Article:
When a child is diagnosed with a serious illness, they and their families must quickly become familiar with new and often confusing terms. Palliative care may be one of these. This type of care is available to both children and adults, though palliative care for children can sometimes be slightly different. This guide can help you answer the question “What does palliative care mean?” for both situations.
What is Palliative Care?
Palliative care is designed to improve the quality of life for both patients and their families when faced with a life-threatening illness. This is done by working to prevent and relieve physical pain and emotional and spiritual distress from the time the illness is diagnosed. This can include medication, individual therapy, meetings with a chaplain, and other therapies as deemed appropriate. Families also receive support and access to helpful resources during this time.
Palliative care uses a team-based approach to providing support. It is not designed to treat illnesses, postpone or hasten death, or provide anything beyond comfort, resources, and general support. As such, palliative care is provided while the patient is also receiving curative treatments for their illness. It can be provided in any environment, from out-patient settings to homes.
The Benefits of Palliative Care
Because palliative care is holistic, focused on providing broad care from every angle, it provides patients with a wide variety of benefits, including:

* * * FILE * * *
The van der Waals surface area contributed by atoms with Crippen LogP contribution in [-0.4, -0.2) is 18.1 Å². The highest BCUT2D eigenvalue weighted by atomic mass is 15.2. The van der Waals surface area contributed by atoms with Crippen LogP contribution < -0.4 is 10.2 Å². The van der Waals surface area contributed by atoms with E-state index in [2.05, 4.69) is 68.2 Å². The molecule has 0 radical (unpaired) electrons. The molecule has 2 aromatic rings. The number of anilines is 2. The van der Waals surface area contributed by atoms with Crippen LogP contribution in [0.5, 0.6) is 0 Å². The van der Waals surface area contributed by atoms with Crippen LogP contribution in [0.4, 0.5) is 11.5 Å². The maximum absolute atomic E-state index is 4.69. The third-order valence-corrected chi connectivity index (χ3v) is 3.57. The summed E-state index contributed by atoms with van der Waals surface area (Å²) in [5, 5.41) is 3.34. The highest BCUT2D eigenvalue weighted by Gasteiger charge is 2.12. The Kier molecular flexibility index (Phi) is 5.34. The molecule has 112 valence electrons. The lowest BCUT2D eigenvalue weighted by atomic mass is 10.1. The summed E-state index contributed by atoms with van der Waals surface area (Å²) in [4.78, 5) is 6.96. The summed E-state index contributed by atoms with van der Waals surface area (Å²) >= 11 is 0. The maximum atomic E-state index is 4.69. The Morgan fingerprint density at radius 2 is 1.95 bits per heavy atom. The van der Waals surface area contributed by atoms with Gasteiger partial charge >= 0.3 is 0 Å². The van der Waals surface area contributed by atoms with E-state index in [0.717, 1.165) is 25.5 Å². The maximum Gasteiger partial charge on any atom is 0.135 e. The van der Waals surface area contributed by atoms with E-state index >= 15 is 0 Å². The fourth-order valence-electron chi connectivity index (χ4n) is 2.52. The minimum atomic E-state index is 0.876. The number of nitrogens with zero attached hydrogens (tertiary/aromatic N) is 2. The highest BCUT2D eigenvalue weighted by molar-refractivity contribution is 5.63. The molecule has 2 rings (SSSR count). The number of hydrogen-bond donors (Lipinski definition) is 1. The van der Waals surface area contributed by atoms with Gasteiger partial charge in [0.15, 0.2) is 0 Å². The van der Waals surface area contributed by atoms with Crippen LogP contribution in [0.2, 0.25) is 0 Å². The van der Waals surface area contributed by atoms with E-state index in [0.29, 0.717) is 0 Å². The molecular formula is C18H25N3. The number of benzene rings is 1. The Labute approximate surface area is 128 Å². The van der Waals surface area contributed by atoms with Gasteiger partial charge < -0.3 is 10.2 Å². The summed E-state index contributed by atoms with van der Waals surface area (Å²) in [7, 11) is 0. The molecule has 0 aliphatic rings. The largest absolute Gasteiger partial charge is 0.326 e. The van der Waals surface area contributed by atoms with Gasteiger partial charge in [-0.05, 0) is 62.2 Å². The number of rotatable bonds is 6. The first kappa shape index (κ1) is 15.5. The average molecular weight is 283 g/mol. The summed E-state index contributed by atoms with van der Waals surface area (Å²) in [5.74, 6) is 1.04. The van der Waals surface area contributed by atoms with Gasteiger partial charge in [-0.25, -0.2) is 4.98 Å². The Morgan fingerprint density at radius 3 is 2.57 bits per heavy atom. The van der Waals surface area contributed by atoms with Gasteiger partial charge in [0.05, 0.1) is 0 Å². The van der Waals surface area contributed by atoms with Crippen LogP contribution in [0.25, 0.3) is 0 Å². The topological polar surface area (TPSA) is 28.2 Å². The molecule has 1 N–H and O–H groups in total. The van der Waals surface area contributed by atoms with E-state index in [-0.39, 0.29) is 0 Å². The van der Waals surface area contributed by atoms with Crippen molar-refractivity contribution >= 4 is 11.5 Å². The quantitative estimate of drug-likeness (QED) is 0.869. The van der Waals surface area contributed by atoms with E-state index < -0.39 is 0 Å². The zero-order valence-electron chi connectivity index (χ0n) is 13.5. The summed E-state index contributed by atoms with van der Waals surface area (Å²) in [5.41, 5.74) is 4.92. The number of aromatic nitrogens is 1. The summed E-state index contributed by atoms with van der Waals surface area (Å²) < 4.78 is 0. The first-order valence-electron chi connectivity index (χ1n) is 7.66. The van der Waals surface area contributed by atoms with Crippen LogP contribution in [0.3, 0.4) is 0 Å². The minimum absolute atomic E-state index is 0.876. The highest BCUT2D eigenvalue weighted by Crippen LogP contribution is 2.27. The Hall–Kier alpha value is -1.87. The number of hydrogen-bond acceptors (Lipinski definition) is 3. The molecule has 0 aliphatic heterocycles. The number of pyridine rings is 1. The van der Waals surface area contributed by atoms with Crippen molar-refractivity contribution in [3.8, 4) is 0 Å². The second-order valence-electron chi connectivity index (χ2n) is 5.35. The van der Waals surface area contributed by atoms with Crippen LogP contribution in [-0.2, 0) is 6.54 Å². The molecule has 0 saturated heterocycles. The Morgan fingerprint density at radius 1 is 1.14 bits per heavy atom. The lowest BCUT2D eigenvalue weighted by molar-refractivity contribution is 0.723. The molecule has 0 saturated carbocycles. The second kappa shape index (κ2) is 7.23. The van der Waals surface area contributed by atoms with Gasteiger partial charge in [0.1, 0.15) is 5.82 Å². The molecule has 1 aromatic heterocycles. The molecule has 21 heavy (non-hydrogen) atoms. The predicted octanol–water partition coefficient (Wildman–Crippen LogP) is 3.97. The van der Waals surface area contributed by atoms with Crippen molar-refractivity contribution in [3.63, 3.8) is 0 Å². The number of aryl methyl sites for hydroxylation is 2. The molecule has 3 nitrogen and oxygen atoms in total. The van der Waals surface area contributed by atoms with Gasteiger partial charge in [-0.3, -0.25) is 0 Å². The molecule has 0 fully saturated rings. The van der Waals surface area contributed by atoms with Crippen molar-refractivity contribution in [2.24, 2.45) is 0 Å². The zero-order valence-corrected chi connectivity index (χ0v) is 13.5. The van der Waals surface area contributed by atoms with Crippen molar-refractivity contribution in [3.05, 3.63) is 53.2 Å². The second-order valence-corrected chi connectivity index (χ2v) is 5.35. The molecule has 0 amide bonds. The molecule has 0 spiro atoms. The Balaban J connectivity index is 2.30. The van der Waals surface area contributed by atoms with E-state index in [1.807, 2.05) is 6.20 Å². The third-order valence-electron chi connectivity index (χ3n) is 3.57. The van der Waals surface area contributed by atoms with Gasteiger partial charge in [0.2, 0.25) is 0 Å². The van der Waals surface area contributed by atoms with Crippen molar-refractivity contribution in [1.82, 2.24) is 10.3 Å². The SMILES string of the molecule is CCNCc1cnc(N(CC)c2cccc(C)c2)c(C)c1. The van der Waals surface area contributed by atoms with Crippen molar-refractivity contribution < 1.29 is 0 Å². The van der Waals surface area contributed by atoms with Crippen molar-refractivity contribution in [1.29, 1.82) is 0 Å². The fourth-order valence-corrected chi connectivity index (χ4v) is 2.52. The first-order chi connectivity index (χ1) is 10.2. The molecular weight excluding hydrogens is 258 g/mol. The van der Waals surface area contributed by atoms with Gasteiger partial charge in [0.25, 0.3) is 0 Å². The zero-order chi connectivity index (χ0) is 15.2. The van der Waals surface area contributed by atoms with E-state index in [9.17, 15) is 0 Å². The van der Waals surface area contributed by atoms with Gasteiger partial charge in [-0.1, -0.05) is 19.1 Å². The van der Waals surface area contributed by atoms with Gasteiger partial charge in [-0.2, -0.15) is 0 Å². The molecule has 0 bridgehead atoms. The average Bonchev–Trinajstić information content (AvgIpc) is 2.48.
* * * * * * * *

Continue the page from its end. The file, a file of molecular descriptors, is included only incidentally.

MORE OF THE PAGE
The most important benefit of palliative care is the physical, emotional, and spiritual support that patients receive. They can feel more like themselves, enjoy their usual activities as much as possible, and speak with a professional about their often difficult emotions and thoughts as they fight their illness.
Customized care is another benefit of palliative support. Patients receive customized care plans from a team of professionals, which means that they will likely be receiving higher-quality care than they would if this task was undertaken by loved ones alone.
Many people facing serious illnesses are unable to leave their homes or hospitals for long periods of time, significantly limiting their ability to engage with other people. Palliative care, in contrast, encourages social interaction. In fact, it’s common for doctors, therapists, and other palliative volunteers to regularly visit patients and their family members so that they feel connected and fulfilled.
Families will feel supported by the various emotional and spiritual counseling options offered to them as part of palliative care. With these resources, they may be better able to cope with their loved one’s illness and work through their feelings in a compassionate setting with a palliative care specialist.
Caregivers can also use palliative care as a form of respite care for pediatric patients. This means that while their loved one is being cared for by a member of the palliative care team, family caregivers can rest, attend to other necessary tasks, and return feeling refreshed.